The results of the elections in the five states of Rajasthan, Madhya Pradesh, Chattisgarh, Telangana, and Mizoram are out, and for those who believe that the current ruling dispensation is hurting the country beyond repair, the results have come as a rude shock. Without doubt, this is a huge setback for the Congress party, the INDIA Alliance, and for all those who are opposed to the right-wing brand of crude politics Modi and Co. espouse.
Let’s face it, Narendra Modi is still the king in India’s Hindi heartland. And Hindi heartland states send the most number of MPs to Loksabha, 210 MPs to be exact. If you add Maharashtra and Gujarat, two states where the BJP is in power, to this, the total number of MPs will be 284. Apart from this, northeastern states send 24 Members of Parliament to Delhi. In this region, too, BJP is better off than the rest. Though post-Manipur, situation has changed considerably, Assam and Tripura will most likely continue to support BJP. In short, in states that have 308 MPs out of the total 543, BJP and its allies are on a strong footing.
The question is, does this mean all hope is lost for the opposition? Momentum is definitely with the BJP, and they are miles ahead in the race to form a union government after the 2024 elections. But all is not lost for the opposition alliance; if they get their act together, they still have a chance, albeit a very thin one.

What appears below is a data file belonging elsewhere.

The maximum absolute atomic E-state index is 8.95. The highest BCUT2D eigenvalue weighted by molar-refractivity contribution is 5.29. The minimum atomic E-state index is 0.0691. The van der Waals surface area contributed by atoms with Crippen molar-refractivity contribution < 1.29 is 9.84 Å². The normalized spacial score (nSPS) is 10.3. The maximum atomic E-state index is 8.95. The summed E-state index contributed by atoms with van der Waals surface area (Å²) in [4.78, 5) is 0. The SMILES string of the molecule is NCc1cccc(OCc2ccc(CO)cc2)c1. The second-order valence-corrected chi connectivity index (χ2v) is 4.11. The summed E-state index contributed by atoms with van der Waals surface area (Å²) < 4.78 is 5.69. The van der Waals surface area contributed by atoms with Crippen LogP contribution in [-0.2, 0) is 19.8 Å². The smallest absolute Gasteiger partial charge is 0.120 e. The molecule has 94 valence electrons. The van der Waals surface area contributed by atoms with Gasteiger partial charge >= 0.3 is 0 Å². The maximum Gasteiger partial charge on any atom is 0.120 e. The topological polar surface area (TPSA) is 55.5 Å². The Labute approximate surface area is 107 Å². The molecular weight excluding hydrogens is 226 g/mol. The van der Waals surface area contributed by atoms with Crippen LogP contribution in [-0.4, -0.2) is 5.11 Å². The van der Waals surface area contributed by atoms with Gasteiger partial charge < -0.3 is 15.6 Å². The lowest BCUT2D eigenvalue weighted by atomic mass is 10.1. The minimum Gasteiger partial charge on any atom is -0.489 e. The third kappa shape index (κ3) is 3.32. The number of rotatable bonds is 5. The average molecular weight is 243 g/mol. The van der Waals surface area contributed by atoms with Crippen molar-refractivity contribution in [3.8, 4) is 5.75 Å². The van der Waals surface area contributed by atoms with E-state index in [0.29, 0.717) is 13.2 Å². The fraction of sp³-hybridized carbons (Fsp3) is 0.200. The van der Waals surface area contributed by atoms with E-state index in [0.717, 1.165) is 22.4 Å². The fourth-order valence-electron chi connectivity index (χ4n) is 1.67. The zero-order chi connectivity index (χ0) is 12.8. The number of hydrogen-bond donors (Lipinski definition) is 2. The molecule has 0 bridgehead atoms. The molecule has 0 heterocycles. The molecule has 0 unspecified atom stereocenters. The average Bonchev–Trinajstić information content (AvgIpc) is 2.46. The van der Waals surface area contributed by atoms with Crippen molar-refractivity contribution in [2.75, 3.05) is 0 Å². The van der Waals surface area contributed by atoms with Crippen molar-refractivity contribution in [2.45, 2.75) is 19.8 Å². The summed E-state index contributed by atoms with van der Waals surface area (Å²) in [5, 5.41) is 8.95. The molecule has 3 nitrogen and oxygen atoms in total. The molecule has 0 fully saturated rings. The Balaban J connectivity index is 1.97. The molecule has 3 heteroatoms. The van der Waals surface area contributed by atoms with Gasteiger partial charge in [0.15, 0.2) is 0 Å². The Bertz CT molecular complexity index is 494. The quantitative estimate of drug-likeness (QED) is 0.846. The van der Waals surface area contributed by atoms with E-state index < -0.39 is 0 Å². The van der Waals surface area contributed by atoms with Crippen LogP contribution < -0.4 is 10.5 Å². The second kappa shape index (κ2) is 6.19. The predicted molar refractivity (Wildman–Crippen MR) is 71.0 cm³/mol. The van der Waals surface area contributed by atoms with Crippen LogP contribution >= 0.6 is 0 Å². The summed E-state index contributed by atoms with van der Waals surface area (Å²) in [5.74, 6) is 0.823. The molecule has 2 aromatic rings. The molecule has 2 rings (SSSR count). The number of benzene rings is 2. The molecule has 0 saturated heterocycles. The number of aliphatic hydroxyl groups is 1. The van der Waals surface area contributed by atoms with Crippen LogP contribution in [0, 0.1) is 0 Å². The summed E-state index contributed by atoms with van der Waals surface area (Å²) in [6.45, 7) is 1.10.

First of all, I don’t believe that these reverses in the Hindi heartland are a defeat of the INDIA Alliance but a defeat of the Congress Party alone. None of the INDIA Alliance partners other than the Congress party has a strong presence in these states. And those who had peripheral influence were kept at bay by the haughty state leaders of INC. Hence, the responsibility for this debacle lies squarely on the shoulders of Congress and no one else.
Yes, as the biggest party in the Alliance, the victory and defeat of Congress will have a huge bearing on the success of the Alliance. But allies cannot be asked to bear the brunt of Congress’s incompetence. The grand old party should get its act together immediately for the INDIA Alliance to have any chance in 2024.
First and foremost, INC will have to remove Indira-era leaders from key posts in the state hierarchy. They need to be heard and given respect, but they cannot be burdened with the responsibility of running the party. Young, energetic leaders will have to be identified and accommodated in key posts. Strong state-level leadership is indispensable; mass leaders will have to be given responsibilities instead of sycophants. The part played by the state leaders of Telangana and Karnataka in winning the elections in their respective states illustrates these points well. Contrast them with the leadership of MP and Rajasthan, and one will stop wondering why the party lost in these two states.